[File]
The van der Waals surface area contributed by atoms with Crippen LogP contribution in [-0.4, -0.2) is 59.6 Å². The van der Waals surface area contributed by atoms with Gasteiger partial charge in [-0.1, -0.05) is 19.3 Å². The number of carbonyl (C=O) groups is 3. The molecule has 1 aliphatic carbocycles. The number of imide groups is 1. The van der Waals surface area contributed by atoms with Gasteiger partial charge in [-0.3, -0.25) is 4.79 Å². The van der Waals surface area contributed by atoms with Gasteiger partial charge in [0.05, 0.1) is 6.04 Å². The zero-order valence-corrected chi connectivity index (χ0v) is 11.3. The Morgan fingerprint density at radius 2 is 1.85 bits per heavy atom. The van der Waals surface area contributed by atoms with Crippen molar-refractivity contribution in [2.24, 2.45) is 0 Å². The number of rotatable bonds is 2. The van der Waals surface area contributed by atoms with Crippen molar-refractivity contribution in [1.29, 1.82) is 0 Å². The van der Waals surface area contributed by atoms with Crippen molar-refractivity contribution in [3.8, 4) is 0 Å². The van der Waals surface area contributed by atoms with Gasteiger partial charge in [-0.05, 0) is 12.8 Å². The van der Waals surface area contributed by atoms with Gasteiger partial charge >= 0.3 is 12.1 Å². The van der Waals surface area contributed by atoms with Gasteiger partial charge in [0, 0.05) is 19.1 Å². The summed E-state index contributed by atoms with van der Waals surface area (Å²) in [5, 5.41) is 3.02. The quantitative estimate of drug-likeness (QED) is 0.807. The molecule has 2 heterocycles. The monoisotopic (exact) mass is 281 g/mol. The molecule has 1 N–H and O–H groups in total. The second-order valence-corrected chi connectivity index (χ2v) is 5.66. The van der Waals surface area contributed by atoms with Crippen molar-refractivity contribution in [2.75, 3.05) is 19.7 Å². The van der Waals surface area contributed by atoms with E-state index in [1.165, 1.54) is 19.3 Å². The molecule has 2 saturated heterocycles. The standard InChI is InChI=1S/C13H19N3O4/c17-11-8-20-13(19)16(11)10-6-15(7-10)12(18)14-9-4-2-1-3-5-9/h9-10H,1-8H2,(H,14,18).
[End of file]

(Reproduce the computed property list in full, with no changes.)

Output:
The van der Waals surface area contributed by atoms with Crippen LogP contribution in [-0.4, -0.2) is 59.6 Å². The van der Waals surface area contributed by atoms with Gasteiger partial charge in [-0.1, -0.05) is 19.3 Å². The number of carbonyl (C=O) groups is 3. The molecule has 1 aliphatic carbocycles. The number of imide groups is 1. The van der Waals surface area contributed by atoms with Gasteiger partial charge in [-0.3, -0.25) is 4.79 Å². The van der Waals surface area contributed by atoms with Gasteiger partial charge in [0.05, 0.1) is 6.04 Å². The zero-order valence-corrected chi connectivity index (χ0v) is 11.3. The Morgan fingerprint density at radius 2 is 1.85 bits per heavy atom. The van der Waals surface area contributed by atoms with Crippen molar-refractivity contribution in [2.24, 2.45) is 0 Å². The number of rotatable bonds is 2. The van der Waals surface area contributed by atoms with Crippen molar-refractivity contribution in [1.29, 1.82) is 0 Å². The van der Waals surface area contributed by atoms with Crippen molar-refractivity contribution in [3.8, 4) is 0 Å². The van der Waals surface area contributed by atoms with Gasteiger partial charge in [-0.05, 0) is 12.8 Å². The van der Waals surface area contributed by atoms with Gasteiger partial charge >= 0.3 is 12.1 Å². The van der Waals surface area contributed by atoms with Gasteiger partial charge in [0, 0.05) is 19.1 Å². The summed E-state index contributed by atoms with van der Waals surface area (Å²) in [5, 5.41) is 3.02. The quantitative estimate of drug-likeness (QED) is 0.807. The molecule has 2 heterocycles. The monoisotopic (exact) mass is 281 g/mol. The molecule has 1 N–H and O–H groups in total. The second-order valence-corrected chi connectivity index (χ2v) is 5.66. The van der Waals surface area contributed by atoms with Crippen molar-refractivity contribution in [2.75, 3.05) is 19.7 Å². The van der Waals surface area contributed by atoms with E-state index in [1.165, 1.54) is 19.3 Å². The molecule has 2 saturated heterocycles. The standard InChI is InChI=1S/C13H19N3O4/c17-11-8-20-13(19)16(11)10-6-15(7-10)12(18)14-9-4-2-1-3-5-9/h9-10H,1-8H2,(H,14,18).